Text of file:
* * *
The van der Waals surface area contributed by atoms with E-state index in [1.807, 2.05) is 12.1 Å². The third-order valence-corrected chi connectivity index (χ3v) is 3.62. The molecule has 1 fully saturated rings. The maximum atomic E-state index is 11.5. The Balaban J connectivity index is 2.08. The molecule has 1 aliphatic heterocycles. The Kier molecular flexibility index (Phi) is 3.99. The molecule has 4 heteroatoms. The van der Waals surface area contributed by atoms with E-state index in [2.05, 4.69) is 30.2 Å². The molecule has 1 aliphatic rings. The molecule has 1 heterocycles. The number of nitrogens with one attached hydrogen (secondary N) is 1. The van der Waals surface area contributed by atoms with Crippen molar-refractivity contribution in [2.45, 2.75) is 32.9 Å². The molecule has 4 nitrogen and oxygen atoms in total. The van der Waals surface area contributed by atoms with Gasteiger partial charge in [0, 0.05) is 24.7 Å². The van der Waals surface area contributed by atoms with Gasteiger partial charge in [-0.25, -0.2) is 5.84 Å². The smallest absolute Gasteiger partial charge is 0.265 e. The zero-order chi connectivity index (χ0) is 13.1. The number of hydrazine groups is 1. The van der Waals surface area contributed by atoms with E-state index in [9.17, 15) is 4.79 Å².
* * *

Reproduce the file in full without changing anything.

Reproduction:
The van der Waals surface area contributed by atoms with E-state index in [1.807, 2.05) is 12.1 Å². The third-order valence-corrected chi connectivity index (χ3v) is 3.62. The molecule has 1 fully saturated rings. The maximum atomic E-state index is 11.5. The Balaban J connectivity index is 2.08. The molecule has 1 aliphatic heterocycles. The Kier molecular flexibility index (Phi) is 3.99. The molecule has 4 heteroatoms. The van der Waals surface area contributed by atoms with E-state index in [2.05, 4.69) is 30.2 Å². The molecule has 1 aliphatic rings. The molecule has 1 heterocycles. The number of nitrogens with one attached hydrogen (secondary N) is 1. The van der Waals surface area contributed by atoms with Crippen molar-refractivity contribution in [2.45, 2.75) is 32.9 Å². The molecule has 4 nitrogen and oxygen atoms in total. The van der Waals surface area contributed by atoms with Gasteiger partial charge in [0, 0.05) is 24.7 Å². The van der Waals surface area contributed by atoms with Gasteiger partial charge in [-0.25, -0.2) is 5.84 Å². The smallest absolute Gasteiger partial charge is 0.265 e. The zero-order chi connectivity index (χ0) is 13.1. The number of hydrazine groups is 1. The van der Waals surface area contributed by atoms with E-state index in [9.17, 15) is 4.79 Å².